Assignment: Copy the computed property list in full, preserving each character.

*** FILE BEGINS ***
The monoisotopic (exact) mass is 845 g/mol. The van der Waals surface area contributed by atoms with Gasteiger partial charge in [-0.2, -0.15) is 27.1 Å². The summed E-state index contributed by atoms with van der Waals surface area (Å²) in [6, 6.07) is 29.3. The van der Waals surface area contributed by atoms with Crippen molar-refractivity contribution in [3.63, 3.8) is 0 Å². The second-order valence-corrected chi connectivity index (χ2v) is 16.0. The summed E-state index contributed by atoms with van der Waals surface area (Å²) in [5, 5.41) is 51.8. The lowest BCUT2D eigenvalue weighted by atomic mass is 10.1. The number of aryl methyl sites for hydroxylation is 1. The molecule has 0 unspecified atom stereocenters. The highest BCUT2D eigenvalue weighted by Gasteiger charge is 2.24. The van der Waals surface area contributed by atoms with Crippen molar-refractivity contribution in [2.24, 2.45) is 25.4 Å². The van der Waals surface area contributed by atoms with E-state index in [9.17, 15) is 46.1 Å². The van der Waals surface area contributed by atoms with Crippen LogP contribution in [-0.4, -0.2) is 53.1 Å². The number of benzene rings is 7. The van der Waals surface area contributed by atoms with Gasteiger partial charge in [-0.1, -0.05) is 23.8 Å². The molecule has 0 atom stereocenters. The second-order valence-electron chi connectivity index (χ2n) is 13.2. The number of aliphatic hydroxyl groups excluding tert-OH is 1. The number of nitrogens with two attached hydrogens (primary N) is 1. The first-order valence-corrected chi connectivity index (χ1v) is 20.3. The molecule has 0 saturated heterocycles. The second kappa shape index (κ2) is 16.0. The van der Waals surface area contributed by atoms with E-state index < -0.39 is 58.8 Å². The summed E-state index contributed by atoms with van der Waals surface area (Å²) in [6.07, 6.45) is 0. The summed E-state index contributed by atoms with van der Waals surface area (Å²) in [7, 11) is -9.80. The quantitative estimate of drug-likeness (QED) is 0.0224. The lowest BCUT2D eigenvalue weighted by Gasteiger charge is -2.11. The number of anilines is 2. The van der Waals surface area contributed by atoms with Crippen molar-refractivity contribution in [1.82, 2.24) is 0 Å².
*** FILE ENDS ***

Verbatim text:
The monoisotopic (exact) mass is 845 g/mol. The van der Waals surface area contributed by atoms with Gasteiger partial charge in [-0.2, -0.15) is 27.1 Å². The summed E-state index contributed by atoms with van der Waals surface area (Å²) in [6, 6.07) is 29.3. The van der Waals surface area contributed by atoms with Crippen molar-refractivity contribution in [3.63, 3.8) is 0 Å². The second-order valence-corrected chi connectivity index (χ2v) is 16.0. The summed E-state index contributed by atoms with van der Waals surface area (Å²) in [5, 5.41) is 51.8. The lowest BCUT2D eigenvalue weighted by atomic mass is 10.1. The number of aryl methyl sites for hydroxylation is 1. The molecule has 0 unspecified atom stereocenters. The highest BCUT2D eigenvalue weighted by Gasteiger charge is 2.24. The van der Waals surface area contributed by atoms with Crippen molar-refractivity contribution in [2.24, 2.45) is 25.4 Å². The van der Waals surface area contributed by atoms with E-state index in [9.17, 15) is 46.1 Å². The van der Waals surface area contributed by atoms with Crippen LogP contribution in [-0.4, -0.2) is 53.1 Å². The number of benzene rings is 7. The van der Waals surface area contributed by atoms with Gasteiger partial charge in [-0.1, -0.05) is 23.8 Å². The molecule has 0 atom stereocenters. The second-order valence-electron chi connectivity index (χ2n) is 13.2. The number of aliphatic hydroxyl groups excluding tert-OH is 1. The number of nitrogens with two attached hydrogens (primary N) is 1. The first-order valence-corrected chi connectivity index (χ1v) is 20.3. The molecule has 0 saturated heterocycles. The second kappa shape index (κ2) is 16.0. The van der Waals surface area contributed by atoms with E-state index < -0.39 is 58.8 Å². The summed E-state index contributed by atoms with van der Waals surface area (Å²) in [6.07, 6.45) is 0. The summed E-state index contributed by atoms with van der Waals surface area (Å²) in [7, 11) is -9.80. The quantitative estimate of drug-likeness (QED) is 0.0224. The lowest BCUT2D eigenvalue weighted by Gasteiger charge is -2.11. The number of anilines is 2. The van der Waals surface area contributed by atoms with Crippen molar-refractivity contribution in [1.82, 2.24) is 0 Å².